ODESSA, Texas — EDITOR'S NOTE: The attached video is a previous report from March 20, 2020.
The University of Texas Permian Basin is part of a collaborative effort to help those on the front lines of the COVID-19 pandemic: our healthcare workers.
UTPB Engineers along with Texas Tech University Health Science Center faculty have designed prototypes for two important medical devices: face shields and splitters used for ventilators.
Then, they brought in several community partners with 3D printers from around West Texas and even pilots to make deliveries.
“We have to do what we can to help our healthcare workers protect themselves and save lives. We recently engineered a splitter for a ventilator at Ward County Hospital. The splitter will allow medical staff to provide air to four patients at one time instead of just one. If we have the technology to help, we’ll do it,” said George Nnanna, UT Permian Basin Dean of the College of Engineering.
UT Permian Basin has teamed up with Texas Tech University, Odessa College, the UTPB Art Department, The Ellen Noel Art Museum, Midland College, Museum of the Southwest, and other West Texas businesses to create what’s now called the “West Texas 3D COVID-19 Relief Consortium.”
West Texas 3D COVID-19 Relief Consortium
Each entity has either donated their 3D printer or helped design and produce the medical equipment.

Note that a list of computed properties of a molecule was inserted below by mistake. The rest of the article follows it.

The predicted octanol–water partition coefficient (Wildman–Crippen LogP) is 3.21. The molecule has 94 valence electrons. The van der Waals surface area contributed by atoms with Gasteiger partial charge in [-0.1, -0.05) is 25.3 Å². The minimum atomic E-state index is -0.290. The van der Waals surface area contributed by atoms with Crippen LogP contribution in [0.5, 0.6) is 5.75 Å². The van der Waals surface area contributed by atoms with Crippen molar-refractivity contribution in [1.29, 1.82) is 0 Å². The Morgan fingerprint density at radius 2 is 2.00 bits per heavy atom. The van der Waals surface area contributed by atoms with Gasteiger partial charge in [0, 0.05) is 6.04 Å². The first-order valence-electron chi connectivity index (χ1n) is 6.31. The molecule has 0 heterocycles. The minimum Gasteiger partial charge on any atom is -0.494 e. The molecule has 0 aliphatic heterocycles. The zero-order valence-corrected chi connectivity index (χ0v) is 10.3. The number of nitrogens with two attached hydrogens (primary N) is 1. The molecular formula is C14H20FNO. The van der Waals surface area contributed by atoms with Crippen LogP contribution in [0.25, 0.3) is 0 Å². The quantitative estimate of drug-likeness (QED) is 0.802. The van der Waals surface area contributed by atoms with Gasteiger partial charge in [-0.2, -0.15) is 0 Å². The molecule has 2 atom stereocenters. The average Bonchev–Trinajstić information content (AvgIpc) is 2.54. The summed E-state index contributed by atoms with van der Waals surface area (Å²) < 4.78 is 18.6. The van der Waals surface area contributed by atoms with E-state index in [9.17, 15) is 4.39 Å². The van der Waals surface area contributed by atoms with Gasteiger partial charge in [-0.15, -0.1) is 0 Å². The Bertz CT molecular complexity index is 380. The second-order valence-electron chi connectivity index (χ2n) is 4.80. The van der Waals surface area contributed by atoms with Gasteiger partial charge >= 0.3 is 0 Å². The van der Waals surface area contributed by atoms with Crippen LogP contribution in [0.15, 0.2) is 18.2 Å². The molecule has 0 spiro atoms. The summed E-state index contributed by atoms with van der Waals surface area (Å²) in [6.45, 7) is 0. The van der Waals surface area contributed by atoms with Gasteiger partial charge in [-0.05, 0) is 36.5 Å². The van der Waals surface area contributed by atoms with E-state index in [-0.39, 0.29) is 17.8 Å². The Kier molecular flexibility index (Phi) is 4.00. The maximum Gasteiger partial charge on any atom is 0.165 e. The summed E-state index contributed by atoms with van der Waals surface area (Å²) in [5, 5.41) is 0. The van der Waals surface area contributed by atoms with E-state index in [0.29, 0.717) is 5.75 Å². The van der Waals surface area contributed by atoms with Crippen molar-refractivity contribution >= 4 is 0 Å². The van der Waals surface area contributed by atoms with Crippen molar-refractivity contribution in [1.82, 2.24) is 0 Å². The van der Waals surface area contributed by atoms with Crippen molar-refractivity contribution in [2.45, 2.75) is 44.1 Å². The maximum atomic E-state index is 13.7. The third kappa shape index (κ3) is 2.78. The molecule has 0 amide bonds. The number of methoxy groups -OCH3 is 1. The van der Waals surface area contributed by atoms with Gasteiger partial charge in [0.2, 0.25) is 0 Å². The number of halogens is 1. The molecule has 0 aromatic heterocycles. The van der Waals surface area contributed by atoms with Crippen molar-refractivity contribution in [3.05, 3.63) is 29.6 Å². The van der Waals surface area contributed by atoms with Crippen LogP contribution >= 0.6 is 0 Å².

Currently, there is enough material to make 350 face shields. More than 30 have been distributed so far.
The first batch was flown to Monahans, Pecos, and Lubbock over the weekend, thanks to local pilots, like Mark Merritt a local businessman and a member of the UTPB Engineering Advisory Board.
Merritt along with members of the West Texas Aviators club have volunteered their time to deliver to surrounding areas.
Hospitals and private physicians in Midland and Odessa will also be using this innovative technology.
“We are committed to serving this community. Now more than ever it’s critical for each of us to use our unique skills and talents to help others. Our Engineering faculty responded by doing what they do best – innovating. This is an amazing testament to ingenuity of West Texans and determination to be a part of the solution.”
The group will continue to produce the facemasks and ventilator splitters as needed and engineers are working on a prototype mask similar to the N-95 that is extremely short supply in hospitals.
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